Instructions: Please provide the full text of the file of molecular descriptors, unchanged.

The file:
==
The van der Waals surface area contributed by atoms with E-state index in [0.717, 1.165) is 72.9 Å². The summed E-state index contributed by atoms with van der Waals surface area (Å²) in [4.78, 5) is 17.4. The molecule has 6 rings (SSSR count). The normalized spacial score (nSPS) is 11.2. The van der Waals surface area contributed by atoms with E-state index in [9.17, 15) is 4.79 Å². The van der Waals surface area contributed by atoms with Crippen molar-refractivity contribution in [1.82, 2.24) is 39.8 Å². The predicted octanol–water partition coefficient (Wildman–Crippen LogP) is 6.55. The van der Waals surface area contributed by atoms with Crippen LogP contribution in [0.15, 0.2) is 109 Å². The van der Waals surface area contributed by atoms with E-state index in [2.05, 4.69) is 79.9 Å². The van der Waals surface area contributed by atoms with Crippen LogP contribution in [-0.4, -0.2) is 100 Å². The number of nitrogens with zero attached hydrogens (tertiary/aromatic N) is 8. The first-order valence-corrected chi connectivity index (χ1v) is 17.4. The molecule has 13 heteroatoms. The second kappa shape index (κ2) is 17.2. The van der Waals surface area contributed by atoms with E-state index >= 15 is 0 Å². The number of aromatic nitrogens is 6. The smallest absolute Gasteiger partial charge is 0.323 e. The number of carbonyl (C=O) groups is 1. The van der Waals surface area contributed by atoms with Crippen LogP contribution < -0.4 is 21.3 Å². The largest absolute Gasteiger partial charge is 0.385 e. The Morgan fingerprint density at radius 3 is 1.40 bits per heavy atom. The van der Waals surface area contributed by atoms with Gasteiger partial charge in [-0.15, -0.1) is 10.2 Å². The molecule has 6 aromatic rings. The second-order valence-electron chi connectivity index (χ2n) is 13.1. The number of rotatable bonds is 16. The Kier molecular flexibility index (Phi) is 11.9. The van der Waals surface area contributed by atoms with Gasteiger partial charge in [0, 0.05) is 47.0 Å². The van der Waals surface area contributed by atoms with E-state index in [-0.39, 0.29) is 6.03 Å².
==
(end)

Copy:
The van der Waals surface area contributed by atoms with E-state index in [0.717, 1.165) is 72.9 Å². The summed E-state index contributed by atoms with van der Waals surface area (Å²) in [4.78, 5) is 17.4. The molecule has 6 rings (SSSR count). The normalized spacial score (nSPS) is 11.2. The van der Waals surface area contributed by atoms with E-state index in [9.17, 15) is 4.79 Å². The van der Waals surface area contributed by atoms with Crippen molar-refractivity contribution in [1.82, 2.24) is 39.8 Å². The predicted octanol–water partition coefficient (Wildman–Crippen LogP) is 6.55. The van der Waals surface area contributed by atoms with Crippen LogP contribution in [0.15, 0.2) is 109 Å². The van der Waals surface area contributed by atoms with E-state index in [2.05, 4.69) is 79.9 Å². The van der Waals surface area contributed by atoms with Crippen LogP contribution in [-0.4, -0.2) is 100 Å². The number of nitrogens with zero attached hydrogens (tertiary/aromatic N) is 8. The first-order valence-corrected chi connectivity index (χ1v) is 17.4. The molecule has 13 heteroatoms. The second kappa shape index (κ2) is 17.2. The van der Waals surface area contributed by atoms with E-state index >= 15 is 0 Å². The number of aromatic nitrogens is 6. The smallest absolute Gasteiger partial charge is 0.323 e. The number of carbonyl (C=O) groups is 1. The van der Waals surface area contributed by atoms with Crippen LogP contribution < -0.4 is 21.3 Å². The largest absolute Gasteiger partial charge is 0.385 e. The Morgan fingerprint density at radius 3 is 1.40 bits per heavy atom. The van der Waals surface area contributed by atoms with Gasteiger partial charge in [-0.15, -0.1) is 10.2 Å². The molecule has 6 aromatic rings. The second-order valence-electron chi connectivity index (χ2n) is 13.1. The number of rotatable bonds is 16. The Kier molecular flexibility index (Phi) is 11.9. The van der Waals surface area contributed by atoms with Gasteiger partial charge in [0, 0.05) is 47.0 Å². The van der Waals surface area contributed by atoms with E-state index in [-0.39, 0.29) is 6.03 Å².